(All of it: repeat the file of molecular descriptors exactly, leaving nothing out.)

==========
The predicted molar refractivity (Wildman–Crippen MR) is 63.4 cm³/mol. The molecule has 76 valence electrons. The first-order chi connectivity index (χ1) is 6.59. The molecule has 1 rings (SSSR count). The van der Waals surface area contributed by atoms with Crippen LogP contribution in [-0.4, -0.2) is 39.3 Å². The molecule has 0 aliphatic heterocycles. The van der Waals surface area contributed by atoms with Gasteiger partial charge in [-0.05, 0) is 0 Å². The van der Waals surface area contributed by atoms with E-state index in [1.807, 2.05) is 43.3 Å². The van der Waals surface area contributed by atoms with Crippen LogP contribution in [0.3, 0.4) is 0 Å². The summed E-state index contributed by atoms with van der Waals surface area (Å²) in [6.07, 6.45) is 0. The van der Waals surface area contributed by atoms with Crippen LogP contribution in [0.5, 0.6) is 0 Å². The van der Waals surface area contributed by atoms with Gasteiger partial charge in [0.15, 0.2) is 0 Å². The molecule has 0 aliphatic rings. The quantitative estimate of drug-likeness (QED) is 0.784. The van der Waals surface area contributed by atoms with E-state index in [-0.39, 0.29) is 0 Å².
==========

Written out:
The predicted molar refractivity (Wildman–Crippen MR) is 63.4 cm³/mol. The molecule has 76 valence electrons. The first-order chi connectivity index (χ1) is 6.59. The molecule has 1 rings (SSSR count). The van der Waals surface area contributed by atoms with Crippen LogP contribution in [-0.4, -0.2) is 39.3 Å². The molecule has 0 aliphatic heterocycles. The van der Waals surface area contributed by atoms with Gasteiger partial charge in [-0.05, 0) is 0 Å². The van der Waals surface area contributed by atoms with E-state index in [1.807, 2.05) is 43.3 Å². The van der Waals surface area contributed by atoms with Crippen LogP contribution in [0.3, 0.4) is 0 Å². The summed E-state index contributed by atoms with van der Waals surface area (Å²) in [6.07, 6.45) is 0. The van der Waals surface area contributed by atoms with Crippen LogP contribution in [0.5, 0.6) is 0 Å². The van der Waals surface area contributed by atoms with Gasteiger partial charge in [0.15, 0.2) is 0 Å². The molecule has 0 aliphatic rings. The quantitative estimate of drug-likeness (QED) is 0.784. The van der Waals surface area contributed by atoms with E-state index in [-0.39, 0.29) is 0 Å².